Bahrain's revolution that never was

02 June 2015

Economy key to social stability as dependence on Saudi Arabia grows

Despite thousands of people taking to the streets of Manama in 2011 to call for social justice and political reform, the gulf state’s Shia population seems to have subdued its calls for change.

Manama’s streets now look like its regional counterparts with the island nation increasingly stabilised despite a disenfranchised Shia majority.

MEED talks with opposition group, Al-Wefaq’s Secretary General, Khalil al-Marzooq in the group’s headquarters near the American Embassy in Manama to understand what happened to the revolution that never was.

In an office decorated with posters and roll-up banners calling for the release of the group’s leader Ali Sheikh Salman, sits Al-Marzooq as he explains, “ in 2011 the Bahraini people learnt resistance from the Egyptians and the Tunisians, but unfortunately at the same time, the authorities learnt oppression and political crackdown from the respective regimes.”

“We are not calling for the breakdown of the regime or a change of government, but rather legitimate reforms to ensure social justice,” says Al-Marzooq.

Bahrain’s population, which is majority Shia, is governed by a Sunni royal family that enjoys a strong relationship with Riyadh. And has been accused by local opposition groups of social oppression and economic exclusion. Al-Marzooq claims that these injustices are best illustrated by the governments housing and education policies. “If you are Shia it is widely known and accepted that you will receive smaller housing that if you were Sunni. And in terms of education there is an indiscriminate freezing of funds to support Shia students to study abroad, and often those who have self-funded their overseas studies find that the ministry of education does not ratify their diplomas when they are back.”

In saying this, there is little evidence within Bahrain’s constitution that implies a differentiation between its Shia and Sunni citizens, although many have highlighted corruption and legal loopholes as the means by which the authorities implement the status quo.

Meanwhile Bahrain’s opposition has been accused of toning down its hostility with some groups claiming that the injustice did not suffice the street protests and civil disobedience seen in 2011. Al-Marzooq rebukes these claims and says, “we were forced to slow down, the people got tired and the government’s crackdown intensified. People were thrown in prison, killed and closely monitored.”

MEED also speaks with Reda Faraj, a Bahraini MP and member of the Shura council who says that the government has made sufficient steps toward reforms to help the country’s entire population. “The protests have calmed down because the government has heard the calls for reform and are on that track. Despite al-Wefaq not agreeing with this, they know the reforms are good and I am sure they will re-join the political process by taking part in the 2018 elections.”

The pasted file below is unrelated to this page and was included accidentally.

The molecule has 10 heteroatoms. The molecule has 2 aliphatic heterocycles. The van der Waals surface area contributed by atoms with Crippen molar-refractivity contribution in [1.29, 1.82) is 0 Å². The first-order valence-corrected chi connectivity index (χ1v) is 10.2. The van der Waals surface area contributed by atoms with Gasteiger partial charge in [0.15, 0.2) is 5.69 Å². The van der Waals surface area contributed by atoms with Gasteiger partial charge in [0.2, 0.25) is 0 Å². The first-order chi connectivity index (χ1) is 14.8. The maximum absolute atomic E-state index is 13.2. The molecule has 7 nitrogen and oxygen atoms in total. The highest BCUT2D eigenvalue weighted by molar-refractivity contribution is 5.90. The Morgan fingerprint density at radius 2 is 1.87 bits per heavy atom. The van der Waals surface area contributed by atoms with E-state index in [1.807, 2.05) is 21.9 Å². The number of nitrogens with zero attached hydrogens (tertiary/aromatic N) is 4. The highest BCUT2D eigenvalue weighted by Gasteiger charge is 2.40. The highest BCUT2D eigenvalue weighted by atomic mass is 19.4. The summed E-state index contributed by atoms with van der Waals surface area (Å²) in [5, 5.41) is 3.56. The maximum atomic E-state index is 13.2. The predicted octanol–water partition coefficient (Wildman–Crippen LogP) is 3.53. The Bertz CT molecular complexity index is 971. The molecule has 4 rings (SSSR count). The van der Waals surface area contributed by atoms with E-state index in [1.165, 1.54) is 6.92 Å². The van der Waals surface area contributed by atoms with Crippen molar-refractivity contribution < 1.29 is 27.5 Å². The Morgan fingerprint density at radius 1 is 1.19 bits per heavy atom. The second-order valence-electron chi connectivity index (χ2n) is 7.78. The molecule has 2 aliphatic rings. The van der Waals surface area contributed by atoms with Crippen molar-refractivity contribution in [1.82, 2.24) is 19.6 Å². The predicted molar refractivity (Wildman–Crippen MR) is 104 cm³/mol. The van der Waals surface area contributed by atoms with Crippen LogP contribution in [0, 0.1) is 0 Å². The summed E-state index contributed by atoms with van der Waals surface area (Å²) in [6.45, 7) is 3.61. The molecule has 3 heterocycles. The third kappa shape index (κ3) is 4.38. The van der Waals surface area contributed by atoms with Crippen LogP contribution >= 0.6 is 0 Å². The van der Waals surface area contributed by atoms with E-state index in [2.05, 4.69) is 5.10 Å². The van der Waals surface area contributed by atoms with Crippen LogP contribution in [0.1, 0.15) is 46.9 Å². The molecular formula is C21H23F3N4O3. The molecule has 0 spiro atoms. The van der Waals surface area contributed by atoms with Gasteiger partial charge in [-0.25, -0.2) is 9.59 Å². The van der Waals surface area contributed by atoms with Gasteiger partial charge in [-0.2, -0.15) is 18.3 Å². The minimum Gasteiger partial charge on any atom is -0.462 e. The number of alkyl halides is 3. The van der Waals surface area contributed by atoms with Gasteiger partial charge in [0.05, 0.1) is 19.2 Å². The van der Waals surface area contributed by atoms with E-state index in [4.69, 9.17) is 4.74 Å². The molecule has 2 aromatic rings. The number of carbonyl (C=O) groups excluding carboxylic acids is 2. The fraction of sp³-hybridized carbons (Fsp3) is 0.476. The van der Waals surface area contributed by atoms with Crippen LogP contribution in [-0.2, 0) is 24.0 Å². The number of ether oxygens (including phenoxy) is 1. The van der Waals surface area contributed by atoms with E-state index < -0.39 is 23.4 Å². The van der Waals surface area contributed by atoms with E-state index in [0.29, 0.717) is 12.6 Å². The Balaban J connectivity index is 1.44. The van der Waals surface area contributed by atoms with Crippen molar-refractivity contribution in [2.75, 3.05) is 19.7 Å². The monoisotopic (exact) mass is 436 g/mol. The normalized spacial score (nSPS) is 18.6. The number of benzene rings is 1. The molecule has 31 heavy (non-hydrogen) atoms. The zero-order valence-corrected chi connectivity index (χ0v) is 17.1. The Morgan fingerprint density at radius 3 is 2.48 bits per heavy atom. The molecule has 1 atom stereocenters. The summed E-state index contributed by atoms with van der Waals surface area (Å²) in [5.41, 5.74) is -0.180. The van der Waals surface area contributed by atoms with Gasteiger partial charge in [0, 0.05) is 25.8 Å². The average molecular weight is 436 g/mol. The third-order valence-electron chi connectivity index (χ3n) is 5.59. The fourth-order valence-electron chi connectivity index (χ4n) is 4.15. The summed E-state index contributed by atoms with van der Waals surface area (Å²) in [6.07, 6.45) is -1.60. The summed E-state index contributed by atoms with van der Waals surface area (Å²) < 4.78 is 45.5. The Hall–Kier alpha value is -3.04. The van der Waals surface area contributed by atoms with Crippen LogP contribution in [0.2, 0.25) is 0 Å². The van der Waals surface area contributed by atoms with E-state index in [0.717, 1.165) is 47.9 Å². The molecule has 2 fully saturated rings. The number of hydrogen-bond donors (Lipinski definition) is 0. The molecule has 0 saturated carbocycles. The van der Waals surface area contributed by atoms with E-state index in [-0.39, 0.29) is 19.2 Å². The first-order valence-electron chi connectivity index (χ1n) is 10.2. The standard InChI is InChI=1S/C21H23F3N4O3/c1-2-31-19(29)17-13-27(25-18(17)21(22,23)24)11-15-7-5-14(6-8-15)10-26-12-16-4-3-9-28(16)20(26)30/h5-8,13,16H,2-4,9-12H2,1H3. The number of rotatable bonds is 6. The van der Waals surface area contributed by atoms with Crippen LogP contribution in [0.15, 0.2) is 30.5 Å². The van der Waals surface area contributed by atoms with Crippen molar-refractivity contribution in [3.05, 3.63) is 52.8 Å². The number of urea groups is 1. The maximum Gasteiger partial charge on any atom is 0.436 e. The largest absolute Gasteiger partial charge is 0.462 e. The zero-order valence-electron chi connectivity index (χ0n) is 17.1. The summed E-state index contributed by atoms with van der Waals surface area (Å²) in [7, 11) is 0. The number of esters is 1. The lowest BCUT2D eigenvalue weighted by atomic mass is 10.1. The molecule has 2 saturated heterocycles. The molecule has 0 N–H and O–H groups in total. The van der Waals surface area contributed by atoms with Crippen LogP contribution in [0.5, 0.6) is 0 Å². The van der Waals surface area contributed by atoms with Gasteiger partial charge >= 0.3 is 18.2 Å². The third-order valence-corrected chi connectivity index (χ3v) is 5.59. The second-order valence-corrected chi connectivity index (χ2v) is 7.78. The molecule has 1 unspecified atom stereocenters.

Al-Wefaq has distanced itself from ad-hoc protests taking part in some of Bahrain’s smaller towns and villages. “Our focus is to now get our leaders out of prison, and maybe we can work toward taking part in the political process again.”

Al-Wefaq has found itself under intense pressure from regional governments who have blamed the Shia group of being affiliated and controlled by Tehran. Al-Marzooq dismisses these claims. “We are not connected with Tehran, but even if we were, we have been peaceful and willing to part take in the political process so it doesn’t matter.”

Bahrain seems stabilised for now, but if the economic climate continues to deteriorate, street protests may erupt again on the basis of economic opportunities rather than the previously perceived schismatic lines that set the basis for the unrest in 2011.

Overall if oil prices remain at their current levels, Bahrain will see its dependence shift from one resting on the hydrocarbon industry, to one looking across the causeway to Saudi Arabia. Support from Riyadh has been politically problematic and has gathered pace since the unrest in 2011. As Manama continues to struggle, this support is likely to continue as Saudi Arabia looks to alleviate the perceived risk of Iranian influence in the island nation. 

The main challenge facing the Gulf state this year will be the government’s ability to curb public spending while raising revenues to prevent the deficit escalating out of control, in effort to appease a population which is starting to feel the brunt of economic instability.

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